Heart monitoring has a long history in endurance sports. Long before the construction of electronic devices, endurance athletes realized that the pace of their heartbeats is inextricably linked to the effort, and therefore with sports results. It was obvious. When they practiced with a lot of effort, they felt their heart beat faster. As they slowed down, the heart worked much more slowly.
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An old method of measuring the pulse before the era of the heart rate monitor
During exercise, endurance athletes checked their wrist or neck, but to do this they had to slow down or stop completely. Of course, when the intensity of effort decreases, the heart beats slower and the heart rate drops. The longer they stood and kept their fingers on the neck or wrist, the lower their heart rate. Counting for a minute was completely pointless. Therefore, to get the correct number, the player had to count only for 10 seconds, so that the heart rate would not slow down too much. Then the result multiplied by 6, which gave the approximate value of the pulse, very inaccurate. Unfortunately, research has shown that this method of calculating the heart rate led to an error of at least 9 beats per minute. Subsequent tests showed errors up to 17 beats per minute. But what else could athletes do?
It became clear to trainers and athletes that this way of calculating the heart rate is too inaccurate, and the medical equipment designed to measure the pulse was too expensive and too large to be carried. A small, inexpensive device was needed that would check the pulse during exercise and not during rest.
In the 1970s, there were two breakthroughs. At the beginning of this decade, the Australian sport psychologist, and later also the world-famous swimming coach, Dr. Robert Treffene, began to deal with heart rate measurements. Soon, he constructed a pocket monitor with electrodes and cables, with which the pool trainer could check his swimmers’ heartbeats as soon as they finished swimming and stopped at the pool wall.
The second breakthrough came in 1977. Seppo Säynäjäkangas (pronounced say-nayya-kong-as), a 33-year-old electronics professor at the University of Oulu, on the west coast of Finland, was an avid skier, like many Finns. In 1976, he wanted to help a local ski coach, a frustrated lack of ability to monitor the pulse of his novice athletes. The professor invented a heart rate monitor with batteries placed on the fingertips. He knew that he was on the trail of something big, when the National Ski National Team of Finland wanted to use this device, so in 1977 he founded the company Polar Electro Oy.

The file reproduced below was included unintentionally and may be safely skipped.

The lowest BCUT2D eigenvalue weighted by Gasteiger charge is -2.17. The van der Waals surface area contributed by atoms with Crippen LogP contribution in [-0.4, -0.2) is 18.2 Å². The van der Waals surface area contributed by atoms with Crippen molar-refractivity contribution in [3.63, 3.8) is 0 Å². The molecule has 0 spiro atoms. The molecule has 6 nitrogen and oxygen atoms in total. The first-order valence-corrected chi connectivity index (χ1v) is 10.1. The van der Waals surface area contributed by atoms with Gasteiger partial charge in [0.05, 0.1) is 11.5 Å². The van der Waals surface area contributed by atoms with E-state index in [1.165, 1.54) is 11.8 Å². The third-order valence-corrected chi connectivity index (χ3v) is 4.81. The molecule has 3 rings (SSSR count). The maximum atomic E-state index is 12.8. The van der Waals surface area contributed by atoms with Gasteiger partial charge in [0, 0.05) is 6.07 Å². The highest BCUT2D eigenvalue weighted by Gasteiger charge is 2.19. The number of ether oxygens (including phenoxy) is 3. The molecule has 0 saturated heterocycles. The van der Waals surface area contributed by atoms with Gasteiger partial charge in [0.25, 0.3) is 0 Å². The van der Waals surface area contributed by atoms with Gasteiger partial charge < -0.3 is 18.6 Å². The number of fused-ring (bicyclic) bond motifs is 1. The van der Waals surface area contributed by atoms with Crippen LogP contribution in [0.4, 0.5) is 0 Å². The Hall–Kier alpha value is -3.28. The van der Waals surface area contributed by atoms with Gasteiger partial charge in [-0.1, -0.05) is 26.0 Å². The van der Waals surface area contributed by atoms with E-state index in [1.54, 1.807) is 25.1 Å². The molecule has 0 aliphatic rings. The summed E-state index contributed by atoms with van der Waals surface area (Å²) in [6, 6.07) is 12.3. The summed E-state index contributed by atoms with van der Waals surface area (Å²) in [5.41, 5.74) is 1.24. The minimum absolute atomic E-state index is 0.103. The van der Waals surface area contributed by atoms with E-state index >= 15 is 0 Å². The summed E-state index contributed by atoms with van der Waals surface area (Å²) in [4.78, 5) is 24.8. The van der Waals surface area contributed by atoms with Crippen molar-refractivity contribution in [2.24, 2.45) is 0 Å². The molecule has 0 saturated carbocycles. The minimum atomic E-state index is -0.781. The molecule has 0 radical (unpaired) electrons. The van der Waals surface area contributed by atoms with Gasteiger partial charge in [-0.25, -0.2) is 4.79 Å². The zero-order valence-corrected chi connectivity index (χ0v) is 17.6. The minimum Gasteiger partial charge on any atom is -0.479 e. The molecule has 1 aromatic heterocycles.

The first heart rate monitor
A year later, Polar introduced the first Tunturi Pulser pulse. It was a heart rate monitor connected by cables to the chest band. Five years later, in 1983, Polar presented the first wireless heart rate monitor, using an electric field for data transfer – Sport Tester PE 2000. The next year, the company released a device with a computer interface – Sport Tester PE 3000. The era of modern training has come.
Modern training with a heart rate monitor
Surprisingly, trainers and athletes at first approached the heart rate monitor very cautiously. But in 1984 something happened that mastered the covers of all magazines dealing with endurance sports. This year, Francesco Moser, an Italian cyclist, beat Belgian Eddie Merckks’ record in an hour-long ride – the distance a cyclist can cover in one hour while driving alone on the track. The amazing Merckks record – 49,431 km was established in 1976 and was considered unbeatable. In the end, Merckx was considered the greatest rider of all time. Many great athletes tried to break his record, but it failed. Moser was considered a decent cyclist, but he was not the best, and he was approaching the end of his career. But in Mexico, on a cold January day in 1984, within an hour Moser rode 51.115 km – an entire 3 percent more.
Interesting in the case of the Moser record was how he trained. Until then, the training of cyclists was based strictly on the well-being. Most of the training took place in groups, thanks to which individual riders could mobilize each other for better results. Instead of following the tradition, Moser trained under his trainings preparing for hour-driving under the supervision of the Italian doctor Francesco Conconi. Dr. Conocni, using the Säynäjäkangas pulse during the race, made an interesting discovery. When, after training on the treadmill, during which he ran faster and faster with each lap, he created a graph showing the pace and heart rate, he noticed something that he considered an intriguing phenomenon. The dots on the graph were connected by a solid line. The line went up from the lower left corner of the chart to the upper right. He expected it. However, at the top, something interesting happened on the right – the line was breaking down a bit. Conocni recognized that the point of refraction is an anaerobic threshold (later studies have questioned this discovery). This is how Conconi’s test was born.
Conconi knew that a man could keep his effort on the anaerobic threshold (AT – anaerobic threshold) for about an hour. When Moser reported to him, looking for tips on how to train to break the record, the doctor already knew how to prepare it – using the heart rate monitor and performing the Conconi test to determine the anaerobic threshold and then train at the determined pulse rate. It worked.
The confusion that Moser and Conconi introduced caused that riders, runners, swimmers, skiers and other strength athletes around the world decided to try out training using heart monitors. Conconi’s test has been described and praised in many journals, in different languages and in different time zones. A new training method has been born.
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